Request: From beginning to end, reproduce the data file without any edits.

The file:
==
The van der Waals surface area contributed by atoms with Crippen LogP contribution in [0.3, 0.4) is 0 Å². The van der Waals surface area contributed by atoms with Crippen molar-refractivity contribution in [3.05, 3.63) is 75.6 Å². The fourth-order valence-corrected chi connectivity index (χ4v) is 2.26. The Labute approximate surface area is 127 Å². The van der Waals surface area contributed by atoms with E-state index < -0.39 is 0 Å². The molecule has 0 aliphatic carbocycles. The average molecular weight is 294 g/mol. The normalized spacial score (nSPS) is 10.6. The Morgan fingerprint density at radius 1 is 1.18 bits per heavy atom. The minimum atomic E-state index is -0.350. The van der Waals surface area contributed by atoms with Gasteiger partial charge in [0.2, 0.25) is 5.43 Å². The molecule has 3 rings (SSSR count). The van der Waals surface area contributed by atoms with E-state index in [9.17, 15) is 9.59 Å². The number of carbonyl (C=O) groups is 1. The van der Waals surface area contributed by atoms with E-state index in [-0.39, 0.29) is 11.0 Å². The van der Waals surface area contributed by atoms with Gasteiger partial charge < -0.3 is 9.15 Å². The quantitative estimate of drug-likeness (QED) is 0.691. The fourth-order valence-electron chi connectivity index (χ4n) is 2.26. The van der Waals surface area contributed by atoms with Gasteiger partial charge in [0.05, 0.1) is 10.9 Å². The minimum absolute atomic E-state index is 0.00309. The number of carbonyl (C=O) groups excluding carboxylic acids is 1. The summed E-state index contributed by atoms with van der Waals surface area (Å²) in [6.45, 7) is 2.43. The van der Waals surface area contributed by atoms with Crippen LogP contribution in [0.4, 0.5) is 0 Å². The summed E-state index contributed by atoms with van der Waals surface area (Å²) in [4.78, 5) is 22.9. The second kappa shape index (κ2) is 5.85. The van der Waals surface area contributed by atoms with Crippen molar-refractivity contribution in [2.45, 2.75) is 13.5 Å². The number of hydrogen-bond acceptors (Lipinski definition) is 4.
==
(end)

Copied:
The van der Waals surface area contributed by atoms with Crippen LogP contribution in [0.3, 0.4) is 0 Å². The van der Waals surface area contributed by atoms with Crippen molar-refractivity contribution in [3.05, 3.63) is 75.6 Å². The fourth-order valence-corrected chi connectivity index (χ4v) is 2.26. The Labute approximate surface area is 127 Å². The van der Waals surface area contributed by atoms with E-state index < -0.39 is 0 Å². The molecule has 0 aliphatic carbocycles. The average molecular weight is 294 g/mol. The normalized spacial score (nSPS) is 10.6. The Morgan fingerprint density at radius 1 is 1.18 bits per heavy atom. The minimum atomic E-state index is -0.350. The van der Waals surface area contributed by atoms with Gasteiger partial charge in [0.2, 0.25) is 5.43 Å². The molecule has 3 rings (SSSR count). The van der Waals surface area contributed by atoms with E-state index in [9.17, 15) is 9.59 Å². The number of carbonyl (C=O) groups is 1. The van der Waals surface area contributed by atoms with E-state index in [-0.39, 0.29) is 11.0 Å². The van der Waals surface area contributed by atoms with Gasteiger partial charge < -0.3 is 9.15 Å². The quantitative estimate of drug-likeness (QED) is 0.691. The fourth-order valence-electron chi connectivity index (χ4n) is 2.26. The van der Waals surface area contributed by atoms with Gasteiger partial charge in [0.05, 0.1) is 10.9 Å². The minimum absolute atomic E-state index is 0.00309. The number of carbonyl (C=O) groups excluding carboxylic acids is 1. The summed E-state index contributed by atoms with van der Waals surface area (Å²) in [6.45, 7) is 2.43. The van der Waals surface area contributed by atoms with Crippen LogP contribution in [0.4, 0.5) is 0 Å². The summed E-state index contributed by atoms with van der Waals surface area (Å²) in [4.78, 5) is 22.9. The second kappa shape index (κ2) is 5.85. The van der Waals surface area contributed by atoms with Crippen molar-refractivity contribution in [2.45, 2.75) is 13.5 Å². The number of hydrogen-bond acceptors (Lipinski definition) is 4.